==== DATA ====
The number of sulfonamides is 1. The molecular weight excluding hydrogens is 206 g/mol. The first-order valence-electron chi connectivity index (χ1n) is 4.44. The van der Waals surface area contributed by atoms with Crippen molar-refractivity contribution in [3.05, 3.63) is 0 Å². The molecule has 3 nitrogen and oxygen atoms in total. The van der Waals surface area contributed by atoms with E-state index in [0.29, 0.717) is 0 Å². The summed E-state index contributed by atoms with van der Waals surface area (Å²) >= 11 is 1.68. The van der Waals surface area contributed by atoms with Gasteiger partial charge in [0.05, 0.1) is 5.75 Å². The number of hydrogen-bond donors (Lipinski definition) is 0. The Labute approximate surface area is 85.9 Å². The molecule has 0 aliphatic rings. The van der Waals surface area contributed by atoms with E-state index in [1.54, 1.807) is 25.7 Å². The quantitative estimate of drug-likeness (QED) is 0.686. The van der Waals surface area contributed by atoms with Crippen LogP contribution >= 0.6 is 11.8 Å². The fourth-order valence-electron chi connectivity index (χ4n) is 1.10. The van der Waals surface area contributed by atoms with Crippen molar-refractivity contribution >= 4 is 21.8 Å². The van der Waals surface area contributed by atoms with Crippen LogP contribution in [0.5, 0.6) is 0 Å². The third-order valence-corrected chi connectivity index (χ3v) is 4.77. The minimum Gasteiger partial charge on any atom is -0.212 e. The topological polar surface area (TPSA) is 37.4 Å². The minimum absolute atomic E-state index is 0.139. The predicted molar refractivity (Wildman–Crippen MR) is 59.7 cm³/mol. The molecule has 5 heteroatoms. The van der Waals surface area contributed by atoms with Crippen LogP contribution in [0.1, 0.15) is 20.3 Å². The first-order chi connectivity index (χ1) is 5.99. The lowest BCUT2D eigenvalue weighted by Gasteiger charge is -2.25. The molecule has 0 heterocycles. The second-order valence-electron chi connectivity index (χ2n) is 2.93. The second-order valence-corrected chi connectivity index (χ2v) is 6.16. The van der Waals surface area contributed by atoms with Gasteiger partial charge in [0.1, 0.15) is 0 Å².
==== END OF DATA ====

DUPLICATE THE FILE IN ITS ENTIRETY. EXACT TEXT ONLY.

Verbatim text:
The number of sulfonamides is 1. The molecular weight excluding hydrogens is 206 g/mol. The first-order valence-electron chi connectivity index (χ1n) is 4.44. The van der Waals surface area contributed by atoms with Crippen molar-refractivity contribution in [3.05, 3.63) is 0 Å². The molecule has 3 nitrogen and oxygen atoms in total. The van der Waals surface area contributed by atoms with E-state index in [0.29, 0.717) is 0 Å². The summed E-state index contributed by atoms with van der Waals surface area (Å²) >= 11 is 1.68. The van der Waals surface area contributed by atoms with Gasteiger partial charge in [0.05, 0.1) is 5.75 Å². The number of hydrogen-bond donors (Lipinski definition) is 0. The Labute approximate surface area is 85.9 Å². The molecule has 0 aliphatic rings. The van der Waals surface area contributed by atoms with E-state index in [1.54, 1.807) is 25.7 Å². The quantitative estimate of drug-likeness (QED) is 0.686. The van der Waals surface area contributed by atoms with Crippen LogP contribution >= 0.6 is 11.8 Å². The fourth-order valence-electron chi connectivity index (χ4n) is 1.10. The van der Waals surface area contributed by atoms with Crippen molar-refractivity contribution >= 4 is 21.8 Å². The van der Waals surface area contributed by atoms with Crippen LogP contribution in [0.5, 0.6) is 0 Å². The third-order valence-corrected chi connectivity index (χ3v) is 4.77. The minimum Gasteiger partial charge on any atom is -0.212 e. The topological polar surface area (TPSA) is 37.4 Å². The minimum absolute atomic E-state index is 0.139. The predicted molar refractivity (Wildman–Crippen MR) is 59.7 cm³/mol. The molecule has 5 heteroatoms. The van der Waals surface area contributed by atoms with Crippen LogP contribution in [0.1, 0.15) is 20.3 Å². The first-order chi connectivity index (χ1) is 5.99. The lowest BCUT2D eigenvalue weighted by Gasteiger charge is -2.25. The molecule has 0 heterocycles. The second-order valence-electron chi connectivity index (χ2n) is 2.93. The second-order valence-corrected chi connectivity index (χ2v) is 6.16. The van der Waals surface area contributed by atoms with Gasteiger partial charge in [0.1, 0.15) is 0 Å².